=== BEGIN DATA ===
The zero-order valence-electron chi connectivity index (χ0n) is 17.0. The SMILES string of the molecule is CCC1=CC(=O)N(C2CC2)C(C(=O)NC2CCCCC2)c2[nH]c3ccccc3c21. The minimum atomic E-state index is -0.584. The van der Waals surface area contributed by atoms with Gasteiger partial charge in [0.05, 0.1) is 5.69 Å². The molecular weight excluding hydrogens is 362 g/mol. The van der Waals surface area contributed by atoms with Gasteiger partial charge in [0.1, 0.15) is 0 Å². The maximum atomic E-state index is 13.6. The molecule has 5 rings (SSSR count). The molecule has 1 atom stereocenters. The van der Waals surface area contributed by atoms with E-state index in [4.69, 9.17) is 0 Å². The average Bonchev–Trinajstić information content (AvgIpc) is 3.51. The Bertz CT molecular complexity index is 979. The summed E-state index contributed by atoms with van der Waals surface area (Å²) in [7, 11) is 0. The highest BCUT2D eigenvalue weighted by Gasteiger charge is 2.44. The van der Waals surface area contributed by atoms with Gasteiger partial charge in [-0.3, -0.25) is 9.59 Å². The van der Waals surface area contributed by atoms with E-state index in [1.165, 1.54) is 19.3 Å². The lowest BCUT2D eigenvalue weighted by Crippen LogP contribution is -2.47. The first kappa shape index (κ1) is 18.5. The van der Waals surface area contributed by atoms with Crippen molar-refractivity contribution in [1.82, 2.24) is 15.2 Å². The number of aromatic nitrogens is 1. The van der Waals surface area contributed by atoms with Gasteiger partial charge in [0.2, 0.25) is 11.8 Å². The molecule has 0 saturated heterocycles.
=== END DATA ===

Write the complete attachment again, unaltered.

The zero-order valence-electron chi connectivity index (χ0n) is 17.0. The SMILES string of the molecule is CCC1=CC(=O)N(C2CC2)C(C(=O)NC2CCCCC2)c2[nH]c3ccccc3c21. The minimum atomic E-state index is -0.584. The van der Waals surface area contributed by atoms with Gasteiger partial charge in [0.05, 0.1) is 5.69 Å². The molecular weight excluding hydrogens is 362 g/mol. The van der Waals surface area contributed by atoms with Gasteiger partial charge in [0.1, 0.15) is 0 Å². The maximum atomic E-state index is 13.6. The molecule has 5 rings (SSSR count). The molecule has 1 atom stereocenters. The van der Waals surface area contributed by atoms with E-state index in [4.69, 9.17) is 0 Å². The average Bonchev–Trinajstić information content (AvgIpc) is 3.51. The Bertz CT molecular complexity index is 979. The summed E-state index contributed by atoms with van der Waals surface area (Å²) in [7, 11) is 0. The highest BCUT2D eigenvalue weighted by Gasteiger charge is 2.44. The van der Waals surface area contributed by atoms with Gasteiger partial charge in [-0.3, -0.25) is 9.59 Å². The van der Waals surface area contributed by atoms with E-state index in [1.165, 1.54) is 19.3 Å². The lowest BCUT2D eigenvalue weighted by Crippen LogP contribution is -2.47. The first kappa shape index (κ1) is 18.5. The van der Waals surface area contributed by atoms with Crippen molar-refractivity contribution in [1.82, 2.24) is 15.2 Å². The number of aromatic nitrogens is 1. The van der Waals surface area contributed by atoms with Gasteiger partial charge in [0.2, 0.25) is 11.8 Å². The molecule has 0 saturated heterocycles.